• Differentiate between appropriate use of colour and black and white photography.
  • Create varied visual affects through the use of special techniques.
  • Explain a variety of ways to take better illustrative photographs.
  • Explain a variety of ways to take better photographs for use in print or electronic media.
  • Determine the nature and scope of business opportunities in photography.

Photographic Technology

  • Describe in technical terms, how an image forms when a photograph is taken.
  • Explain the nature of light and how this relates to the finished photographic product.
  • Describe how sensitivity of a photo sensitive surface and its development affect the photographic image.
  • Explain sensitivity relates to development affect the photographic image.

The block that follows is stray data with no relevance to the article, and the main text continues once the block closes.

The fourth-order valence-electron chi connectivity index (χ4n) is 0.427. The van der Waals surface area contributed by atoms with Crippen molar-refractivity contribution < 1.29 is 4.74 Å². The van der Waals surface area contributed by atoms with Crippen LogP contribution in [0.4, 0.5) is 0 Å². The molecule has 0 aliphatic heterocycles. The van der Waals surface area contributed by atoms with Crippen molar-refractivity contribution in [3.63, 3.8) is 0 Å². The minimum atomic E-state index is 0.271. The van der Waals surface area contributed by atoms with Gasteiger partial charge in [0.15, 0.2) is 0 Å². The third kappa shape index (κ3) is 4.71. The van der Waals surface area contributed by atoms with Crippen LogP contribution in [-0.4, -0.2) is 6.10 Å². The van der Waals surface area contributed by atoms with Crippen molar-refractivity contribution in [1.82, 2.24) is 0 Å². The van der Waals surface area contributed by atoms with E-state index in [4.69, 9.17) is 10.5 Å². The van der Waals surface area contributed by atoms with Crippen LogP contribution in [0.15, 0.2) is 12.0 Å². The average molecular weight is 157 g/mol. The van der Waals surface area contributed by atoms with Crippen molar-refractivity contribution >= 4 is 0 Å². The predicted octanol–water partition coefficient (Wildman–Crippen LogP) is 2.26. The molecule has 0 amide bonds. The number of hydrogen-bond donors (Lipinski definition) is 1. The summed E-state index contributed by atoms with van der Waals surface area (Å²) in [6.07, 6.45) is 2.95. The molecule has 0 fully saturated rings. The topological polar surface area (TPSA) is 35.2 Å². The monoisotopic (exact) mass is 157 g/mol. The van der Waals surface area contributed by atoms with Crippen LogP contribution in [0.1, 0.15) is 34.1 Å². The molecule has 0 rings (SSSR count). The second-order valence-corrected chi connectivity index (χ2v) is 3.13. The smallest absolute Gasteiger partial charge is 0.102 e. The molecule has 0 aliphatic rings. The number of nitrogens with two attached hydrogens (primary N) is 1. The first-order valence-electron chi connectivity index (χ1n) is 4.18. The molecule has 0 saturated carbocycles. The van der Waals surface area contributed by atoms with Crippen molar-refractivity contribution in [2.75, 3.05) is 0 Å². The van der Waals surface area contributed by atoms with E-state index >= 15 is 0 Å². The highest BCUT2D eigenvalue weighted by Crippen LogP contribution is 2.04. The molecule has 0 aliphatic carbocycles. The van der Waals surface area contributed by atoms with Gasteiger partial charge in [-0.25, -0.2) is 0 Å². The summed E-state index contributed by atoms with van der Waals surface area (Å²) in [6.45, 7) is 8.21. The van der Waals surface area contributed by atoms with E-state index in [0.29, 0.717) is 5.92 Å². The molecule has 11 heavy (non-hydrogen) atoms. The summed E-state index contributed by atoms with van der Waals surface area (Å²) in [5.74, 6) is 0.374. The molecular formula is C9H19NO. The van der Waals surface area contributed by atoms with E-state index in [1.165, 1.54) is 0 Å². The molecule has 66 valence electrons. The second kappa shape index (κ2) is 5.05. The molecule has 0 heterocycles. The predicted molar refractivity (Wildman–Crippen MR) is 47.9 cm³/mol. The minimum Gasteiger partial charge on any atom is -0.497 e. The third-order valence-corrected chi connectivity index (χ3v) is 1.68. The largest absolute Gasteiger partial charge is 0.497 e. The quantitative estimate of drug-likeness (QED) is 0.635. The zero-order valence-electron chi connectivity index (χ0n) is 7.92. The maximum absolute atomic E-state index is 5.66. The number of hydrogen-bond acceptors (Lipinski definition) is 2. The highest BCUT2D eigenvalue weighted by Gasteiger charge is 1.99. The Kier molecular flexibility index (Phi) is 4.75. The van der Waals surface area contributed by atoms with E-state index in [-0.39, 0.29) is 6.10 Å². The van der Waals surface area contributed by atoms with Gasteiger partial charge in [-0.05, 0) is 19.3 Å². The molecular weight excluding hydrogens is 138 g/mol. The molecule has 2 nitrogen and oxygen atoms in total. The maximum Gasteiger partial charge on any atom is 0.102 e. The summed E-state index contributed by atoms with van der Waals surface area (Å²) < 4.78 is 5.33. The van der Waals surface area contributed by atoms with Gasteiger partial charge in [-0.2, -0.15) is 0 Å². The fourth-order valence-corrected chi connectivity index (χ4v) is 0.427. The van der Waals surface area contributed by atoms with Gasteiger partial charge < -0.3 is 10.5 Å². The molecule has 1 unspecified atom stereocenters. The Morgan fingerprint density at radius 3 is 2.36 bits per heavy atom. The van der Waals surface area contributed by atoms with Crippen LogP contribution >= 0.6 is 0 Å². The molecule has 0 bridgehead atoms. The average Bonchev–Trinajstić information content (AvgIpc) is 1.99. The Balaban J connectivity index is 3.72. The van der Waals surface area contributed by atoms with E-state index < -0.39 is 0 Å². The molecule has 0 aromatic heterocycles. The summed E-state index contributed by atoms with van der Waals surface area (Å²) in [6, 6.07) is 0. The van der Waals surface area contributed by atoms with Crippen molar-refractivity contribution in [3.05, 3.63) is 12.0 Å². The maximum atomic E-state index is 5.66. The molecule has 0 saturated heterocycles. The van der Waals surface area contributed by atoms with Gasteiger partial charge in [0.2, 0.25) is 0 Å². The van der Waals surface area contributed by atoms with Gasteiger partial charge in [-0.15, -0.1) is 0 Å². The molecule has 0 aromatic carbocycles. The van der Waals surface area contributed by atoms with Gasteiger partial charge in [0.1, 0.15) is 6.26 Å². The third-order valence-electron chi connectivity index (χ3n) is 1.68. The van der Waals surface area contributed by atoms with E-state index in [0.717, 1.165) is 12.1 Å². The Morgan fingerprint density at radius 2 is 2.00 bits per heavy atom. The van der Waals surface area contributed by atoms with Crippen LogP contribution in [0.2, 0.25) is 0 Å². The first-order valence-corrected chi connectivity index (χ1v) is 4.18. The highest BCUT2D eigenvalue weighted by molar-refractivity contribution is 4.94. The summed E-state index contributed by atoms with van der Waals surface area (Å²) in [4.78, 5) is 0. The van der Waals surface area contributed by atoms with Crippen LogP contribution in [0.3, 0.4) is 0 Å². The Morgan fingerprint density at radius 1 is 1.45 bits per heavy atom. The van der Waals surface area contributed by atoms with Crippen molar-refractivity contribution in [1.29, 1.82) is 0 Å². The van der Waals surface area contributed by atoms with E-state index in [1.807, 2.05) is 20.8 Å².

• Explain the composition and manipulation of white and coloured light to create different photographic images.
  • Discuss the chemical process that occurs in producing a colour film photograph.
  • Explain how the photographic image may be manipulated by using optical filters or other camera attachments, other than lenses.
  • Explain how the photographic image may be manipulated by using lenses.

Digital Photography

  • Describe the scope and nature of digital photography
  • Select appropriate equipment for use in digital photography
  • Explain how technology enables digital images to be captured.
  • Compare different digital cameras and select an appropriate camera for a particular application.
  • Control the effects created in a digital photograph which you take.
  • Describe techniques which can be used for digitally capturing images from film photographs, or graphics.